2) We look for books that feature awesome princesses
You know, ladies who have better things to do than fall head over heels for some dude that they met once, who know the responsibility that comes with their high office and who are willing to set aside their own desires for the sake of others. Who am I talking about?
Princess Irene of The Princess of the Goblin. The Queens Susan and Lucy, of The Chronicles of Narnia. Queen Esther of Persia. Belle, of the original “Beauty and the Beast” (my favorite retelling is in William Bennett’s The Book of Virtues). (I compiled a list of our favorite princesses, and you can find it here.) Also, the little girl in this book, I’d Be Your Princess.
This story is told simply, through the dialogue of a young girl and her father. “If you were a king, I’d be your princess,” she begins. And her father responds, using each comment to draw his daughter out and show her that what is required of a princess (or a little girl, for that matter) is not an outward beauty, but a beauty that begins deep within.
“If you were a king, I’d be your princess,” she says. “We would sit side by side on our royal thrones . . . ”
“Yes,” said her father, “and whenever anyone asked an important question, I would want your opinion, because you know how to make good choices.”
At the foot of each page is a corresponding Bible verse. For this one, it’s Proverbs 2:6: “For the Lord gives wisdom.”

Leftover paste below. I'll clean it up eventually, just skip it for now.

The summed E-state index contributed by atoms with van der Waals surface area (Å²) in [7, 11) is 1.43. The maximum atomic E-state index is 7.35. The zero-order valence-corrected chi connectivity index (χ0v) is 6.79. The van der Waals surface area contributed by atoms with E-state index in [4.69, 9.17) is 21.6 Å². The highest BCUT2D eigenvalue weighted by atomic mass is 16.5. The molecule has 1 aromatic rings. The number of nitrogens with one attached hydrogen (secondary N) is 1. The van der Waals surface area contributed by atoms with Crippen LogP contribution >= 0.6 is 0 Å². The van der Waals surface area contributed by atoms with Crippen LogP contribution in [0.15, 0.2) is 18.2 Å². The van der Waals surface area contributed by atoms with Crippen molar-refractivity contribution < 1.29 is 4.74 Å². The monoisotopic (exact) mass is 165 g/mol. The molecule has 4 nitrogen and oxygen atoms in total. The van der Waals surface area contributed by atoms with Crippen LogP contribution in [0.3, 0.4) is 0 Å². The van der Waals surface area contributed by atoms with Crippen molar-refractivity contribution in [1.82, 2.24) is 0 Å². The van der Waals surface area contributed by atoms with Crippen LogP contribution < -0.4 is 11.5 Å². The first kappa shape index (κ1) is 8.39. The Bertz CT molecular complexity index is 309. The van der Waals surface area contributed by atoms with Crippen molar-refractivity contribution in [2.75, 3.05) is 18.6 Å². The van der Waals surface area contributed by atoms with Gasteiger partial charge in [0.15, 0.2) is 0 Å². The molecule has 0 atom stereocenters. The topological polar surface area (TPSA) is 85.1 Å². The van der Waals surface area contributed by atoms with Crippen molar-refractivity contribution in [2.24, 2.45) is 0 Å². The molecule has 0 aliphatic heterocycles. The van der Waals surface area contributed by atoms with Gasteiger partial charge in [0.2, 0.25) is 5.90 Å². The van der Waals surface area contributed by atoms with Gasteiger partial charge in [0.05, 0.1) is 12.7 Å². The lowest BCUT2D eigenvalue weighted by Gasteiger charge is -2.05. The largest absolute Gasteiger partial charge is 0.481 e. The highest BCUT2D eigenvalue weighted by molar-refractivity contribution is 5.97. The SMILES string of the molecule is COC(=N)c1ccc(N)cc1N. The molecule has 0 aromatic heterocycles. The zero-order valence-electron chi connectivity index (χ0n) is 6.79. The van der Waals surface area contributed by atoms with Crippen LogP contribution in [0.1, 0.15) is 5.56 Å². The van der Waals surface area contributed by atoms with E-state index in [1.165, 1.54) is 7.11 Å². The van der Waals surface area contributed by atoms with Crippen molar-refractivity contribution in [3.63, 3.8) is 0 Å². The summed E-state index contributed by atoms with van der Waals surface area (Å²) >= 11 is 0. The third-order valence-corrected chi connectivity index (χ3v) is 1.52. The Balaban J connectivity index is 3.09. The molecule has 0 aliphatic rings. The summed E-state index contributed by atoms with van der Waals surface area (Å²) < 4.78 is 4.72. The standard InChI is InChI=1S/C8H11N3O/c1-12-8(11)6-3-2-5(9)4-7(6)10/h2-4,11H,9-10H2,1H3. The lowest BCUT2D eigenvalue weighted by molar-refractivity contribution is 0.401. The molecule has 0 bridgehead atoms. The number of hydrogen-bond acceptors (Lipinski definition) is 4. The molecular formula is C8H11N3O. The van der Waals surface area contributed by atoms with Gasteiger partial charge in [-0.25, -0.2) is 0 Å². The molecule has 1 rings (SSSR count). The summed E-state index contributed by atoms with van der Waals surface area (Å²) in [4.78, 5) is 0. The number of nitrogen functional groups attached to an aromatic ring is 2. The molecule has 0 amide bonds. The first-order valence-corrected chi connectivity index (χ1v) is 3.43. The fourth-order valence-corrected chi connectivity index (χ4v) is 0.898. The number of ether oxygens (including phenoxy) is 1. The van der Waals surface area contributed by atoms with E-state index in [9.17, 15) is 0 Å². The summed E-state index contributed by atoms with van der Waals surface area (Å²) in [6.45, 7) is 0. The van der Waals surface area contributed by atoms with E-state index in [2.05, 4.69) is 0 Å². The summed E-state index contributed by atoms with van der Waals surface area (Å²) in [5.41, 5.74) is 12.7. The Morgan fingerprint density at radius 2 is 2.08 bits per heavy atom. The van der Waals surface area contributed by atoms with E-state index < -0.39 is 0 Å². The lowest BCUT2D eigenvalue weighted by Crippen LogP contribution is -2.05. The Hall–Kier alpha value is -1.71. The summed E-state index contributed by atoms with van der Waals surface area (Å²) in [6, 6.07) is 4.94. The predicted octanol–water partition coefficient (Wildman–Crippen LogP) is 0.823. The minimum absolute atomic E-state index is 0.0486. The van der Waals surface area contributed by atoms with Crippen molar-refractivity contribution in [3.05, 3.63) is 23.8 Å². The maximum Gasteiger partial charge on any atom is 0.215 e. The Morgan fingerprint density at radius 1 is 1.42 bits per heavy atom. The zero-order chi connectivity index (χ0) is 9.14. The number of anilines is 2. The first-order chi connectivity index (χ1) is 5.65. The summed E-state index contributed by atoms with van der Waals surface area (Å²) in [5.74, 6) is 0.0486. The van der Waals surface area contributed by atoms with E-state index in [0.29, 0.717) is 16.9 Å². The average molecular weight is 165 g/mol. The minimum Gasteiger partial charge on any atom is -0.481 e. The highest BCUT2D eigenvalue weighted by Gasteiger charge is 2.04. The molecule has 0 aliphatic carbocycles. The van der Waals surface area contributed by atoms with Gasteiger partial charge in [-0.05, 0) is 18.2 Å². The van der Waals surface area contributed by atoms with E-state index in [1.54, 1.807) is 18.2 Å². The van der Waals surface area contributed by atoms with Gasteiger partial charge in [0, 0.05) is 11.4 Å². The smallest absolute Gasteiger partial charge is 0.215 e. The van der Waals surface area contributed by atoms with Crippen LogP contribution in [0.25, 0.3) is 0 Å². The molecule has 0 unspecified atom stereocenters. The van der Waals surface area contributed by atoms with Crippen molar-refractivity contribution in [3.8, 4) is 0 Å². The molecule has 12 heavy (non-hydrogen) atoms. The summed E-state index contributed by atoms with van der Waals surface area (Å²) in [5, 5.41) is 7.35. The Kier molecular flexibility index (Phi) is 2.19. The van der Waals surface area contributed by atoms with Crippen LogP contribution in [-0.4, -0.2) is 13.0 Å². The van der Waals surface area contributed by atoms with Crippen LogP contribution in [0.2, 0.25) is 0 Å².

This is a simple story and a very moral one, so I wouldn’t blame folks who find it preachy. I did, at first, but I am thankful now for any arrow in my quiver that will help my daughters navigate the very mixed messages about femininity already encroaching upon their childhood. Wisdom matters; your dad values what you think. The Bible is the first place we look for instruction. Those are important lessons and ones that I’m glad to teach my daughters through this simple story about a girl and her dad and a shared daydream.
For those of you with little boys, O’Brien has a companion book to this one titled If I Were Your Hero, and it’s equally charming. In fact, I might pick up a copy for my girls (who love the story), because it’s important for girls to know what to expect from boys, right?
An important note
. . . and one that cannot be stressed enough: as parents we all draw the lines in different places. You might be comfortable with your kids watching Disney movies, and I’d like to say emphatically that this isn’t an issue of Good and Bad Parenting, with Disney movies serving as some hallmark of Bad Parenting.
For our family, this was an important issue and so I feel strongly about it. I might try to persuade you to look at your stance again, but I will not criticize you for choosing differently. This entire post has to do with our family and the places where our lines fall.
If you’d like to read more about princesses (on either side of the fence), I highly recommend Drew Dixon’s article “Disney Princesses: My Daughter Deserves Better” and, for balance, Mike Cosper’s pro-princess piece, “Are Fairy Tales Finished?”
I’d Be Your Princess
Kathryn O’Brien, Michael Garland (2004)